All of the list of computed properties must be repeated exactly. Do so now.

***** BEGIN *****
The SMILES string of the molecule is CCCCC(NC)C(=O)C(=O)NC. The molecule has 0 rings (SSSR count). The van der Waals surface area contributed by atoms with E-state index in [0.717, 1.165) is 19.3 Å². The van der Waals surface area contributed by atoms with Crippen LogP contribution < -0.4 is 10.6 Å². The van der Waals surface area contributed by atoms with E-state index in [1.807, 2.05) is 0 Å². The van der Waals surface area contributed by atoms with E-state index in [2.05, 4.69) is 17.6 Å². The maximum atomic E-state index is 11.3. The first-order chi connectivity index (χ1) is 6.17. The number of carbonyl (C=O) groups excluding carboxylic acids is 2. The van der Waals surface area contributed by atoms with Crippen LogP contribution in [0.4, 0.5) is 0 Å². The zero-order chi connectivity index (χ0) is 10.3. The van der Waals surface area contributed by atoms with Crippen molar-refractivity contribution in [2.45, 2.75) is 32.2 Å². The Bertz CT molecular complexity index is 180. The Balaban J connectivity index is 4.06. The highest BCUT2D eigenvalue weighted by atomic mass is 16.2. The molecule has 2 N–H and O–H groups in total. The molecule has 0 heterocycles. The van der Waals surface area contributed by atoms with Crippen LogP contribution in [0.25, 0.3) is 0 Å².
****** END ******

The SMILES string of the molecule is CCCCC(NC)C(=O)C(=O)NC. The molecule has 0 rings (SSSR count). The van der Waals surface area contributed by atoms with E-state index in [0.717, 1.165) is 19.3 Å². The van der Waals surface area contributed by atoms with Crippen LogP contribution < -0.4 is 10.6 Å². The van der Waals surface area contributed by atoms with E-state index in [1.807, 2.05) is 0 Å². The van der Waals surface area contributed by atoms with E-state index in [2.05, 4.69) is 17.6 Å². The maximum atomic E-state index is 11.3. The first-order chi connectivity index (χ1) is 6.17. The number of carbonyl (C=O) groups excluding carboxylic acids is 2. The van der Waals surface area contributed by atoms with Crippen LogP contribution in [0.4, 0.5) is 0 Å². The zero-order chi connectivity index (χ0) is 10.3. The van der Waals surface area contributed by atoms with Crippen molar-refractivity contribution in [2.45, 2.75) is 32.2 Å². The Bertz CT molecular complexity index is 180. The Balaban J connectivity index is 4.06. The highest BCUT2D eigenvalue weighted by atomic mass is 16.2. The molecule has 2 N–H and O–H groups in total. The molecule has 0 heterocycles. The van der Waals surface area contributed by atoms with Crippen LogP contribution in [0.25, 0.3) is 0 Å².